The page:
Suddenly, it hit me why this ship seemed so different. I turned to face Hector. “Why doesn’t the Minke have a balloon like all the other ships?”
“Ah. You’ve noticed the magic of my ship.” He paced over to an elevated armchair that could only be the captain’s chair and took a seat. He leaned forward and rested an arm on what appeared to be a steering wheel. “Do you know what keeps the floating islands up, even under the weight of all those stone buildings people keep erecting?”
I sunk down into one of the cushy workstation chairs and rotated to face him. “It’s that exotic matter, right? The stuff that seems capable of controlling its buoyancy.”
Hector put his feet up on the console before him, letting the fabric of his long jacket pool down on the floor beneath him. “That’s the stuff, and these islands are full of it.” He gestured in the direction of the Island of Gold.
“I read that it’s unstable and impossible for us to harness.” I leaned in. There was an entire department at the university devoted to studying the stuff.
“Difficult, but not impossible.” He sprung to his feet. “Come with me.”
Hector headed aft. I noted a door labelled ‘Captain’s Cabin’ as we passed. He opened a sliding door and exposed a more industrial hallway than the one a deck down. Bright strips of light running the length of the ceiling illuminated grey walls and grey flooring. Hector went inside.
“Let me show you the Minke’s secret.” He turned to me and raised an index finger. “But first, you must promise not to tell anyone—at least until my patents have cleared.”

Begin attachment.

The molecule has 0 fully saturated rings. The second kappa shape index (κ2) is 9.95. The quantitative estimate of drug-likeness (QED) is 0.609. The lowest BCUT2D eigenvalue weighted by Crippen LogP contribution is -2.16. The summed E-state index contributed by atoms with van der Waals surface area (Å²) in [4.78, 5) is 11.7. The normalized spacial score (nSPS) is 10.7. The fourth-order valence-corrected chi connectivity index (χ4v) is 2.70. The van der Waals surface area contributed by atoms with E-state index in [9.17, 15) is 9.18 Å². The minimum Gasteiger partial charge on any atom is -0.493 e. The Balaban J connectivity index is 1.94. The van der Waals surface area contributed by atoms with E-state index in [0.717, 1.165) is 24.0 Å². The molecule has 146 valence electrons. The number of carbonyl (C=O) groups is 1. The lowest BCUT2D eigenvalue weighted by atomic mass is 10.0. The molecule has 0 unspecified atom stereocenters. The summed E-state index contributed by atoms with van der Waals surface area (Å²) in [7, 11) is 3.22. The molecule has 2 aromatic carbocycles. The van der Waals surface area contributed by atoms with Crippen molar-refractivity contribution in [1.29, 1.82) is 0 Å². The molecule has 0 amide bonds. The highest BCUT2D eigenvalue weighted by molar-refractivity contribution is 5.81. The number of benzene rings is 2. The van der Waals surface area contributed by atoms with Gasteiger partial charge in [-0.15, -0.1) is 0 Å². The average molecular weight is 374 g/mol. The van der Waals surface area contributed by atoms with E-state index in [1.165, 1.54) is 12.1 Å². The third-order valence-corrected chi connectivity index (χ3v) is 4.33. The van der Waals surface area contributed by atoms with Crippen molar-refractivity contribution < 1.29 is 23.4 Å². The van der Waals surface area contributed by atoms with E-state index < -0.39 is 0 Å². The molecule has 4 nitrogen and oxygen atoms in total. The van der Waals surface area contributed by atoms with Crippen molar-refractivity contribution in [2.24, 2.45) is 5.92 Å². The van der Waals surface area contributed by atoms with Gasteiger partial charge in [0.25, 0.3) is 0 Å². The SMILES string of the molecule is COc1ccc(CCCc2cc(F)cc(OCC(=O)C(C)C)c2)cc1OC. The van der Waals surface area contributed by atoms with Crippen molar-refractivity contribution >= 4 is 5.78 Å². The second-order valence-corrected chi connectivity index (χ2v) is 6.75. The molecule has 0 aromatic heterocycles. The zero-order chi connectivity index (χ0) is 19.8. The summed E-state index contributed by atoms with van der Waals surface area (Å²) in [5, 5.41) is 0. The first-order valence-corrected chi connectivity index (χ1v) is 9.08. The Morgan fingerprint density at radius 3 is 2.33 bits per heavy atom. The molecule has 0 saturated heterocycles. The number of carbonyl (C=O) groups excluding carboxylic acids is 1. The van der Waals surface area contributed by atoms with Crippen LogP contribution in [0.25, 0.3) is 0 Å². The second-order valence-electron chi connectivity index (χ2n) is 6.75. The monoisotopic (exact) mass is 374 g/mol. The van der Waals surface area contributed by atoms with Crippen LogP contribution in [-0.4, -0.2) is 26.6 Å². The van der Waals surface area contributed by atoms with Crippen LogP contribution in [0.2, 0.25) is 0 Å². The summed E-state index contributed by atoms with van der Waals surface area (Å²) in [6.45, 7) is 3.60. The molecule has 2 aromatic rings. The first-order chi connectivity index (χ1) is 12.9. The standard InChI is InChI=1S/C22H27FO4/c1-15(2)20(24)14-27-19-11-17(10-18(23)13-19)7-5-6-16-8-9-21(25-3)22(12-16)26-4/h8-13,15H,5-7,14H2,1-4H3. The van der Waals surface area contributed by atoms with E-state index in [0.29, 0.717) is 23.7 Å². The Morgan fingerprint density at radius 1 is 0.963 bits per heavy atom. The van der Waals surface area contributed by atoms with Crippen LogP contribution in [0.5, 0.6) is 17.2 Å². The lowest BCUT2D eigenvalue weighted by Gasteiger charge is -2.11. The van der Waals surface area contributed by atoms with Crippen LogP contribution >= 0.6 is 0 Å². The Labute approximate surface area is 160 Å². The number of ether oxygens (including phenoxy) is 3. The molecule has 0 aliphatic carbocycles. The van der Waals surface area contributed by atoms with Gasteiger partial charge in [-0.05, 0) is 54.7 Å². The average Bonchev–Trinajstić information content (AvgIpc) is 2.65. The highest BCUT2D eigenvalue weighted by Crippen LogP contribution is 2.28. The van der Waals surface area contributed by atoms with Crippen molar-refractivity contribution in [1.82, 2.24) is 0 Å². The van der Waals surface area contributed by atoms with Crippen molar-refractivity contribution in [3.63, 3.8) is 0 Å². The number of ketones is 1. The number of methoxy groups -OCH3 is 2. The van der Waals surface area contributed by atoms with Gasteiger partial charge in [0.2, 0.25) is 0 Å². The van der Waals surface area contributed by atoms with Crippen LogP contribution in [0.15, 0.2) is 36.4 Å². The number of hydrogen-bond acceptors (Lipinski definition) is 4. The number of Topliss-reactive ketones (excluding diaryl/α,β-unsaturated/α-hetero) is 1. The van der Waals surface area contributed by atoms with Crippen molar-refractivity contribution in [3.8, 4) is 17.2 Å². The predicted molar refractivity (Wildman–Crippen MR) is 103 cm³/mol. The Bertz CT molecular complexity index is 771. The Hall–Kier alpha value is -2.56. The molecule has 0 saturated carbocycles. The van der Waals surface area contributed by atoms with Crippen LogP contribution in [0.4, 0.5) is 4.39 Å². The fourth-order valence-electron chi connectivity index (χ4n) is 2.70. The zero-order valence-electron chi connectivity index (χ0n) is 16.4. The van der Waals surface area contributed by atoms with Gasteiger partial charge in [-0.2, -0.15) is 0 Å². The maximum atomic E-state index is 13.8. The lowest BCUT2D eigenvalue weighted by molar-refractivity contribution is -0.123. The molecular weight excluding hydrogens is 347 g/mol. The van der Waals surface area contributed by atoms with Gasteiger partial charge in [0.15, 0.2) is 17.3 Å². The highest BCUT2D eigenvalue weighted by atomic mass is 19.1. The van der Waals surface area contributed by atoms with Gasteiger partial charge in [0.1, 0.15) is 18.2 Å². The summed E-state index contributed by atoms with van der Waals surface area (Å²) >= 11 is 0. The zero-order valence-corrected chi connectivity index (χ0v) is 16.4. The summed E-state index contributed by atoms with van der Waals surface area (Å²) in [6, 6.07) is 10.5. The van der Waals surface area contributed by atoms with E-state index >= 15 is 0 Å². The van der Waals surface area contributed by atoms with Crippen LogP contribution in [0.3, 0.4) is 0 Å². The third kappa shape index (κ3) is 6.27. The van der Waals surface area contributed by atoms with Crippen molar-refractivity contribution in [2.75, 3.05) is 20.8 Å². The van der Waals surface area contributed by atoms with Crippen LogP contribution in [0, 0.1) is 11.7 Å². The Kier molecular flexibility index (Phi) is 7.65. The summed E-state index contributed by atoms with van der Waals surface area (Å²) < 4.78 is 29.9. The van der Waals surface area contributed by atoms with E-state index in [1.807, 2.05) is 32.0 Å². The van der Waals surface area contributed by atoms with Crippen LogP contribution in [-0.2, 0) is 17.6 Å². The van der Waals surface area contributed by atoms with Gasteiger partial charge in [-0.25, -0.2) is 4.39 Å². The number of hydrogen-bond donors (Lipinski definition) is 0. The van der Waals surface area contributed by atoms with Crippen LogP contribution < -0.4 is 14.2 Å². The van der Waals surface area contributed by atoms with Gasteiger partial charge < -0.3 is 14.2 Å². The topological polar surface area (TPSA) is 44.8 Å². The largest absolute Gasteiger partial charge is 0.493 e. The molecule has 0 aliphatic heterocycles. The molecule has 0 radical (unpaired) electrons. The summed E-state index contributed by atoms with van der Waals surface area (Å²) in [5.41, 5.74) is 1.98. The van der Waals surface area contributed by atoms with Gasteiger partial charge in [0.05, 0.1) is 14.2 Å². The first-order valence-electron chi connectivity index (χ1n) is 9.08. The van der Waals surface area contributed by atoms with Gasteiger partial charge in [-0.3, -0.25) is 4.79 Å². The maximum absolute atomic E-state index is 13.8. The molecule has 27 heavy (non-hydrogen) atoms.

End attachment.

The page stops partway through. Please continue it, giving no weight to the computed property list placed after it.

“Excellent.” He opened a panel in the wall, and gestured for me to look inside.
I peered in and gasped. Swirling formations of lights seemed to extend on forever—like staring at a galaxy formation like the star nursery of the Dammar Nebula. “It’s beautiful, but what is it?” I turned to face Hector.
“It’s a field of the exotic matter we were talking about.” He paused and cupped a hand under his chin. “Come to think of it, those particles need a good name, something flashy, something….” His words trailed off, and the two of us stood in silence for a few moments.
“How do they…” I gestured to the open panel. “Help this ship fly?”
“Ah, you’re as smart as your dad. It was even his idea that I try to harness the particles’ power. Come downstairs for a refreshment, and I’ll explain.” Hector headed back down to the bottom deck. I paused, staring at the cosmic-like view within Minke’s buoyancy tanks.
“Was this your idea?” I asked in a whisper, referring to dad. He would come up with something like this.
“Hey Stella, would you like some brandy?” Hector asked from out of sight below.
“Sure,” I said without admitting I’d never tried brandy before. I hurried down the stairs and into the common room. Hector grinned when he saw me.